Like the overnight train from Yangon to Mandalay, Myanmar’s reform process has been a bumpy, uneven ride.
Many say it lost momentum several years ago, others that it went into reverse.
But lift your eyes from the tracks, and take a step back.
Five years ago Myanmar was an international pariah, rusting in the sidings.
Sanctions were in place, and people were scared to speak their minds. More than 2,000 political prisoners languished in jail.
Where once people were jailed for criticising the junta, there is now a vibrant media and open public debate. The economy’s growing rapidly and a telecoms revolution is under way.
With a few exceptions, notably the Rohingya minority, life for Burmese people has got better, and much of the credit for that must go to the stewardship of Thein Sein.
His reforms have had three distinct, but interwoven tracks: politics, economics, and attempts to achieve a lasting peace.
In the months that followed Thein Sein taking office in March 2011 change came thick and fast. Censorship was lifted, private newspapers opened and a steady flow of political prisoners released from jail.
Then in 2012 Suu Kyi was persuaded to stand in by-elections. She won of course, but it was also a breakthrough for Thein Sein.
Overnight the much derided “white elephant” parliament in the capital Naypyidaw was legitimised. How can it be a joke if Suu Kyi is here?
After three years the reforms slowed and the sceptics started to shake their heads. Thein Sein continued to speak of change but made it clear that there were limits.
There was no question of reducing the army bloc in parliament or the military’s seats in cabinet, and the rule preventing Suu Kyi becoming president had to remain “to protect our sovereignty”.
Political space has opened up but the red lines laid out in the 2008 constitution have remained.
This is “disciplined democracy”, a hybrid system designed by the Burmese army, to guarantee its role. There is little doubt that many in the army see this as the final stop on Myanmar’s reform journey.
Those early political changes were enough to end Myanmar’s international isolation.
Myanmar’s leaders were aware of how badly their economy was lagging behind its neighbours, and options suddenly opened up beyond its usual trading partners in China and south-east Asia.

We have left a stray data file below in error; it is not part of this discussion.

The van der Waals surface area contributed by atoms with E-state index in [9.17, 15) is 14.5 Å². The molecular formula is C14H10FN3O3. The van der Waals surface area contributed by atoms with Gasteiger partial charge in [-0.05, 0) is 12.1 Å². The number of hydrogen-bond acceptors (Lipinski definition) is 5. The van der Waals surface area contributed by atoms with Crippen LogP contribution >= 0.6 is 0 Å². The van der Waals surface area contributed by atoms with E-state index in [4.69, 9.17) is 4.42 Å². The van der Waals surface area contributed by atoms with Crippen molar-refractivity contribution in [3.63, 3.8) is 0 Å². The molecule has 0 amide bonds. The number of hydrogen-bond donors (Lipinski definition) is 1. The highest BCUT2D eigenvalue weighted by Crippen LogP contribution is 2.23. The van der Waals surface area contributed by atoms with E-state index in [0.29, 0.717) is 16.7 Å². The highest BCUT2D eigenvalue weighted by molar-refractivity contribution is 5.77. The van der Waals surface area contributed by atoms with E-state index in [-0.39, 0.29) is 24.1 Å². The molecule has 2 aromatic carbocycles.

A complex exchange rate system was simplified and foreign companies were now welcome.
Tenders were issued to explore oil and gas blocks, and licences issued to companies from Norway and Qatar to build mobile phone networks.
Domestic reforms aimed to modernise a banking system that was still heavily dependent on cash.
According to the statistics the Burmese economy is now one of the fastest growing in the world.
That new wealth can be seen in the traffic-clogged streets, construction sites and new five-star hotels of the commercial capital Yangon.
As yet there is little sign that this has brought change to the lives of the vast majority of Burmese who live in rural areas.
With economics, as with politics, Thein Sein leaves behind a job that many would see as half done.
For example the long discussed Myanmar Investment Law, which was supposed to simplify things for foreign companies, still hasn’t been approved.
Those wanting to enter what is seen as Asia’s “final frontier market” complain that the rules are contradictory, bidding for tenders corrupt and that land-ownership remains a mess.
The net result is that investors are knocking at Myanmar’s door rather than kicking it down.
- Born in a small village in the delta of the Irrawaddy river, in an area now known as Ngapudaw township. His parents were farmers.
- Graduated with an arts degree from Burma’s military academy in 1968 and rose steadily through the ranks in his 40-year career.